Larry Connolly, whose book, Voices: Tales of Horror has been nominated for an annual Horror Writers Association Bram Stoker Award, said he doesn’t wait for inspiration — he just writes. “Writing is something I do everyday. If I waited for inspiration, I’d never get anything done,” said the English teacher at Sewickley Academy and author of science fiction/horror novels and collections.
British author Alexander Gordon Smith pulled out a small, handmade book from one of his Escape From Furnace novels Thursday morning to show 13-year-old Andrew Lanning. The book portrayed pictures of monsters the British author drew when he was 6 years old. It was his first venture into the genre of horror.
Luke Romyn is an Australian author and bestselling horror novelist The Dark Path and Black Listed. During the this interview, Luke revealed his past and the transformation of his life from destructive to constructive through his writing; in the second conversation with him, he revealed the mindset he has developed that has assisted him in overcoming his barriers.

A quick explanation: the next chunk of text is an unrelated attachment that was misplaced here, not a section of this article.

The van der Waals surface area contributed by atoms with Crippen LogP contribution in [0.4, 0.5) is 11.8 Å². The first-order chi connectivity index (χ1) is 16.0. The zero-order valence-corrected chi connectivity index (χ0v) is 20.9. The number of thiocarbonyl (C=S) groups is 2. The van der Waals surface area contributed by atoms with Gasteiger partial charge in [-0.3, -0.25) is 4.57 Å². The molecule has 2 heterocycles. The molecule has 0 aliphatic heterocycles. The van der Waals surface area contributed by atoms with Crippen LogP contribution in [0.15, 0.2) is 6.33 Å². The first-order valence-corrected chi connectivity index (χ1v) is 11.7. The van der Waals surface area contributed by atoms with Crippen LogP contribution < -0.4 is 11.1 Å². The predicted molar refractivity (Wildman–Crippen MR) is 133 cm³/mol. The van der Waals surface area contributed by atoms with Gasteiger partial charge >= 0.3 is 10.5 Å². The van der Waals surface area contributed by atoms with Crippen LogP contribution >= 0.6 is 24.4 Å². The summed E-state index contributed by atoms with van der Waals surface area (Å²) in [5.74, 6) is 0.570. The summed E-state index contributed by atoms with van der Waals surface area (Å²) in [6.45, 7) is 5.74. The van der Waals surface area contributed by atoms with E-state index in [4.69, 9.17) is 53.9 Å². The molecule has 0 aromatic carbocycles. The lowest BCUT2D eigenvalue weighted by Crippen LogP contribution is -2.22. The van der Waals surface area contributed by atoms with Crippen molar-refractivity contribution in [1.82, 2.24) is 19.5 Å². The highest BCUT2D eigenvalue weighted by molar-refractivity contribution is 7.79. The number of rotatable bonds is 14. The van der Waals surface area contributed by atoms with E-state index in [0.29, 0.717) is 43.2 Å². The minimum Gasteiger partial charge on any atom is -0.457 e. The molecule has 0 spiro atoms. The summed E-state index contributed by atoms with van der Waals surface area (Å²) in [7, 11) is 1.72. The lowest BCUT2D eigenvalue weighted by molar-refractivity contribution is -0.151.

We Need to Talk About Kevin is the kind of beautifully ugly arthouse horror movie that sends you out of the theater, unsteadily, in search of the nearest bar. It’s a movie to make you feel dirty and lost. But in spite of the film’s grave seriousness, Ramsay’s imaginative form becomes the saving grace of her grim content.
Edgar Allan Poe is best known for his macabre tales, but for actress Alice Eve, it was romance not Gothic horror that drew her to her latest role as the author’s fiancée. The Raven…
For anyone who has seen Douglas Hickox’s sublimely macabre 1973 horror Theatre of Blood, the basic plot of James McTeigue’s The Raven (2012) should feel more than familiar. In place of the works of Shakespeare, this time our enigmatic killer has chosen to off his/her victims according to the works of acclaimed 19th century horror writer and poet Edgar Allan Poe – and what better person to track down this psychopathic individual that Poe himself (played here by John Cusack). Read the full review…